October in the kitchen – Roast Squash Soup with Cumin, Coriander, and Turmeric

October in the kitchen – Roast Squash Soup with Cumin, Coriander, and Turmeric

Have you ever fallen in love with smells and flavors? I can’t seem to get enough of this combination. It is the essence of autumn. This mix of spices has taken hold of my imagination and I’m running with it. You’ll find the same spices used in my post “Chicken with Cumin, Coriander, and Turmeric”. As I said before, I didn’t invent it and can’t take credit. It first came to my attention in a recipe for roast carrots in the New York Times. Martha Rose Shulman used the same spices in a recipe for “Roasted Carrots With Turmeric and Cumin” (and she based hers on one by Suzanne Goin in the “The A.O.C. Cookbook”). That Cookbook is definitely on my holiday wish list!

This soup has that same winning spice combination; plus it’s the signature color of October and Halloween, bright orange. I used a combination of Red Kuri (a Japanese variety, tear drop shaped, in the picture below on the far right) and banana squash. You could use butternut or almost any other variety now available at your local farmer’s market or grocery store.



This is the perfect warming soup to serve in pretty mugs while you greet the little ghosts and goblins at the door on Halloween. Our doorbell rings constantly and it’s difficult to find time to eat a regular meal.










Turmeric is a very powerful medicinal spice and is frequently used in traditional Chinese and Indian cooking. It gives food that lovely mustard yellow color. It has both anti-inflammatory and antioxidant properties. The presence of black pepper is said to enhance the absorption of curcumin (active ingredient in turmeric) by 2000%. Make sure you add it at the end.

This recipe is vegetarian, vegan, gluten free and delicious!

Roast Squash Soup with Cumin, Cardamom, and Turmeric

Serves 4-6

  • winter squash, seeded, cut into wedges, enough to make 4 cups, cooked
  • 4 tablespoons of olive or coconut oil – divided
  • Handful of thyme branches or 2 teaspoons of dried thyme
  • 1 tablespoon of cumin seeds
  • 1 tablespoon of coriander seeds
  • 1 tablespoon of ground turmeric
  • 1/2 to 1 teaspoon of chili flakes, depending on how spicey you want it
  • 1 onion, chopped
  • 1 can of coconut milk, I used low fat
  • 2 cups of coconut water or vegetable stock, plus additional to thin
  • Salt and freshly ground pepper
  • Chopped cilantro, pumpkin and pomegranate seeds as a garnish  

First roast the squash:

  1. Preheat the oven to 425 F
  2. Line a baking sheet with parchment paper and add the squash
  3. Brush the squash with 2 tablespoons of coconut oil (melted if required), top with the thyme leaves or branches, and about 2 teaspoons of kosher salt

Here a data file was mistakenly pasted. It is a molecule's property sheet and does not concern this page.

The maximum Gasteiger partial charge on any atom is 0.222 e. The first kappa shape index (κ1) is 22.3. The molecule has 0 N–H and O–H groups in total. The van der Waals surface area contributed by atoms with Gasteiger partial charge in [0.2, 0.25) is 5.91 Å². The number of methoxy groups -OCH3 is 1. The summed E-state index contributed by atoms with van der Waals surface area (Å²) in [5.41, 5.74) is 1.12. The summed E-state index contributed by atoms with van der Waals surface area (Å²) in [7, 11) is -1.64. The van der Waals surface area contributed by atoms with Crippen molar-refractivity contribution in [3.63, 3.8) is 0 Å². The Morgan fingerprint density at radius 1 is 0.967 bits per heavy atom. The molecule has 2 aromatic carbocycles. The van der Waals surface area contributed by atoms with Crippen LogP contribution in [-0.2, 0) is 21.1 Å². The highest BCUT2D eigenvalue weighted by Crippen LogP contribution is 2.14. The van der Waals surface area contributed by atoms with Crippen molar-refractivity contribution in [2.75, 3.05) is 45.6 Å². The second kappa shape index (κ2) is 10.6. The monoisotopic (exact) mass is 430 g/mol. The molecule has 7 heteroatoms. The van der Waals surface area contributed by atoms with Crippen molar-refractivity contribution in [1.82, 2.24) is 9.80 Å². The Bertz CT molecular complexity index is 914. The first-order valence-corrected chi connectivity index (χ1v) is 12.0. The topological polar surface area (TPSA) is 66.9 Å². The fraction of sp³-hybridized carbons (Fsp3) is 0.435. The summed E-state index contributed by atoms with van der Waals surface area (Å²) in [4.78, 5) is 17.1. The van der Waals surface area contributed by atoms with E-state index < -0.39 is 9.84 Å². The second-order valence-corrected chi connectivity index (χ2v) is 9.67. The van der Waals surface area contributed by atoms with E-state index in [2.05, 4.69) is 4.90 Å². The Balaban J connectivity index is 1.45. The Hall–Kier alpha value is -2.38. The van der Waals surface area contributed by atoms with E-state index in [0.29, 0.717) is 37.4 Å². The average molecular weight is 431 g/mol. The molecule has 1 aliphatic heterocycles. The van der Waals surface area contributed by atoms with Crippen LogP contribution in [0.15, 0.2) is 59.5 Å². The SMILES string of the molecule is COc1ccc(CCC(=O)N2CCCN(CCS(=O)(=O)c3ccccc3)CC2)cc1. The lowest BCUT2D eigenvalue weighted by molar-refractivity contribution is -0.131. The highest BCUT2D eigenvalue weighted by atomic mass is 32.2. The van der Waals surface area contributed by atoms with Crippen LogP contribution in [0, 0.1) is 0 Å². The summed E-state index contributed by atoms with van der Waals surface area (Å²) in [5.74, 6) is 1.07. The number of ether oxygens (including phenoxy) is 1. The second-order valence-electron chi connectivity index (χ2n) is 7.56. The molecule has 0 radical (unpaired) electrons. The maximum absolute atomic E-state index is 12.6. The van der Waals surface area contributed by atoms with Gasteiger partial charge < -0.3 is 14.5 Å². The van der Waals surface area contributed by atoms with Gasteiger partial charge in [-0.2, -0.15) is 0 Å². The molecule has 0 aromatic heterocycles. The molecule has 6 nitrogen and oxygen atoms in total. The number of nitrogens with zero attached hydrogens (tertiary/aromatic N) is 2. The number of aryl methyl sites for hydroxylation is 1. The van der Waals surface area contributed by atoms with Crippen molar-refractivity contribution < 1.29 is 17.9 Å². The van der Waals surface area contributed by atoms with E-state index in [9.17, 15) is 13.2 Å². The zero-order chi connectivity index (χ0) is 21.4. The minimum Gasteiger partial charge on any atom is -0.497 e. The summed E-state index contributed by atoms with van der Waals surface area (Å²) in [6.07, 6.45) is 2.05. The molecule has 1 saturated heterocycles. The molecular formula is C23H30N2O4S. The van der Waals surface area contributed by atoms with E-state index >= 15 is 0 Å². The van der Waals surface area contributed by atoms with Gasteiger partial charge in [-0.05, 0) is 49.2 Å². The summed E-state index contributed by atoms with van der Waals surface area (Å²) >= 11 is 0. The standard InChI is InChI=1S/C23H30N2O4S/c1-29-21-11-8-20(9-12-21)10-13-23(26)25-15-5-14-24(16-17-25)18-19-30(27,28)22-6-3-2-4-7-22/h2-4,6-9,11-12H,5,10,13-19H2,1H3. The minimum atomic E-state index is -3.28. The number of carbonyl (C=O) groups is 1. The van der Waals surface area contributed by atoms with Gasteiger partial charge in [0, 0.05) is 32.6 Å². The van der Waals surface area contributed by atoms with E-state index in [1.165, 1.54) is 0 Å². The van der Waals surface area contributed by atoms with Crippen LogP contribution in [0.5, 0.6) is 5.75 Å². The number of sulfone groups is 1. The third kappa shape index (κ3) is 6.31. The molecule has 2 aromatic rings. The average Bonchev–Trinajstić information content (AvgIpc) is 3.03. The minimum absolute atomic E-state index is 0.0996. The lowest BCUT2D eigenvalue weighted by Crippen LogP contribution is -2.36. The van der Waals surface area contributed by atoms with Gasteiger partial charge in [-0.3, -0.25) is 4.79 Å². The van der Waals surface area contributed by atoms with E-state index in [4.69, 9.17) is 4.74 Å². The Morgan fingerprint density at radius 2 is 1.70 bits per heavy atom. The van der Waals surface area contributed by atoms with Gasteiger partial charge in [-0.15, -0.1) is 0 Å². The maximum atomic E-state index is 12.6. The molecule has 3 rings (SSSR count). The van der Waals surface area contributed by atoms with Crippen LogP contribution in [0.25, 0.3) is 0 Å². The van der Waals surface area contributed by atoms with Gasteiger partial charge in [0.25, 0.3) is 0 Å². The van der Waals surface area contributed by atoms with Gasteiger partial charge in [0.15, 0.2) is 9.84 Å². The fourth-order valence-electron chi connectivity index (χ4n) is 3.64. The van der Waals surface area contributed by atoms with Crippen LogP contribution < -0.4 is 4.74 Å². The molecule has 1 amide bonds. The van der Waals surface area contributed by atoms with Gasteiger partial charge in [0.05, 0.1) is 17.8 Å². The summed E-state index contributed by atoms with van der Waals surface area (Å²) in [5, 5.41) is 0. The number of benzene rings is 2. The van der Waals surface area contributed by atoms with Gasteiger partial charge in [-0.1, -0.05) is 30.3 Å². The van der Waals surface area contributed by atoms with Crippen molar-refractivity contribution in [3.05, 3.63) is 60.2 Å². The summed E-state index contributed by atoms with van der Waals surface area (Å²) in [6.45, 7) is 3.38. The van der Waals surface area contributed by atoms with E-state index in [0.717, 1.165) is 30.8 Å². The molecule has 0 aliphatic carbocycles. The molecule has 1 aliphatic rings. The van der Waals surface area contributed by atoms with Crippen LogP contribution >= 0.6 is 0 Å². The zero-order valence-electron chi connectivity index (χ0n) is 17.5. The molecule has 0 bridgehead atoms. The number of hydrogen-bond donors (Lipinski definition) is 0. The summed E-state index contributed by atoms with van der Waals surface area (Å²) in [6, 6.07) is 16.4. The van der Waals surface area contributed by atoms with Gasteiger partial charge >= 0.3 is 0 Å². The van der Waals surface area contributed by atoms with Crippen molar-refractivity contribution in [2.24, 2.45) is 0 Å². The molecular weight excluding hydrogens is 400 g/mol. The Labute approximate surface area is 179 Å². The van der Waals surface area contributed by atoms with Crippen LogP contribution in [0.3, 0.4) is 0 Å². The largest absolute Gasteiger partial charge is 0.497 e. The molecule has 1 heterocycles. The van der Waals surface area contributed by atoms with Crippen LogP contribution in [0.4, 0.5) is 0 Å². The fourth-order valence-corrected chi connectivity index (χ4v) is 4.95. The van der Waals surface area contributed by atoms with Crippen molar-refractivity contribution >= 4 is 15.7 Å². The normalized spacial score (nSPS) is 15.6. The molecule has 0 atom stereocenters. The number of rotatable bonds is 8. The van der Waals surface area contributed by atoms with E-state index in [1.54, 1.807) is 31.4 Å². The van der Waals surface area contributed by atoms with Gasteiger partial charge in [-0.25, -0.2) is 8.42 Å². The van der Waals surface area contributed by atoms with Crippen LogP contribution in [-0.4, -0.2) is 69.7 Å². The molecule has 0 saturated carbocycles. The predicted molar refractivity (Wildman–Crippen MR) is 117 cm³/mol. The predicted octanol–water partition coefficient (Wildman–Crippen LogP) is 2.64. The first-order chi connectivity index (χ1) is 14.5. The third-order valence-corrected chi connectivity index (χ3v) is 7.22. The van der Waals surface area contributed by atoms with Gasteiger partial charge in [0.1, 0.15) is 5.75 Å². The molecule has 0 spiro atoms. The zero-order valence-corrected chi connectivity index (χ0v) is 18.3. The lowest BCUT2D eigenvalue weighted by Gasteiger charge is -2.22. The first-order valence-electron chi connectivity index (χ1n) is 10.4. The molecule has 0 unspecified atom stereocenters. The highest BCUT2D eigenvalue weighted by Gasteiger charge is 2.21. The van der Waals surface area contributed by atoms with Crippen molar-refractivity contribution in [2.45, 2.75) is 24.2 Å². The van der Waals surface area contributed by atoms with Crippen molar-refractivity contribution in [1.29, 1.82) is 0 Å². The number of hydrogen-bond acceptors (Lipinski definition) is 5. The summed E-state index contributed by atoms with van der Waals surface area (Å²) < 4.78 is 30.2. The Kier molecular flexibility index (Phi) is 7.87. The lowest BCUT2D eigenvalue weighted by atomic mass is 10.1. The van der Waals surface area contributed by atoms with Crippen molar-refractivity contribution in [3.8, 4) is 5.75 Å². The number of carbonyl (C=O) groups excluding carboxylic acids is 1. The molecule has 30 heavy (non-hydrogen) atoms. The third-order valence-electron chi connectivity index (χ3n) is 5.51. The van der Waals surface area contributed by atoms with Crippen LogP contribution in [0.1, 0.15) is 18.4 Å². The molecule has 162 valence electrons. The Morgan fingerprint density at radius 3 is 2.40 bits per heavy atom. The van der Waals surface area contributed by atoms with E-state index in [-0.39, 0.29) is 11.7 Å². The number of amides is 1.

4. Roast for 1 hour until soft and browned in places
  5. Remove from the oven and let sit until cool enough to handle. Scoop out the flesh into a 1 qt. measuring cup or bowl. You should have about 4 cups of cooked squash.



While the squash is cooking, prepare the spices:

  1. Toast the cumin and cardamom seeds in a small dry skillet over med-high heat, keep tossing and watch carefully so they don’t burn
  2. When they start to brown and fill the kitchen with the most amazing aroma, remove them from the heat to a small plate
  3. Once cool, grind in a mortar and pestle or spice grinder
  4. Mix with the turmeric and chili flakesIMG_0157

Prepare the soup:

  1. Melt the remaining 2 tablespoons of coconut oil in a heavy bottomed saucepan on medium heat
  2. Sauté the onion until soft, about 10 minutes, don’t let it brown
  3. Add the spice mixture to the skillet or pan and stir until combined and aromatic, about 30 seconds
  4. Add the squash to the pan, sauté for a minute
  5. Add the coconut milk and water
  6. Bring to a simmer
  7. Either blend with an emersion blender or cool slightly and use a regular blender. Be careful to vent the top and fill it no more than half full so you don’t burn yourself
  8. If the soup is too thick, add more coconut water or regular water. The amount you need will be somewhat dependent on the type of squash, I used another 1 1/2 cups.
  9. Return the soup to the pot (if you used a blender) and simmer on low heat for 10 minutes to blend the flavors.
  10. Taste for salt (it might need quite a bit) and add some freshly ground pepper
  11. Serve garnished with chopped cilantro, toasted pumpkin and pomegranate seeds


I’m taking this soup to Fiesta Friday, hosted by Angie at The Novice Gardener, and Friday Favorites, hosted by Jennie at The Diary of a Real Housewife. Take a peak at the wonderful Autumn recipes on these two websites.



Note: There are garlic cloves in the pan with the squash. I decided not to use them in the soup so have not mentioned them. You won’t miss them and I think they would distract from the other flavors.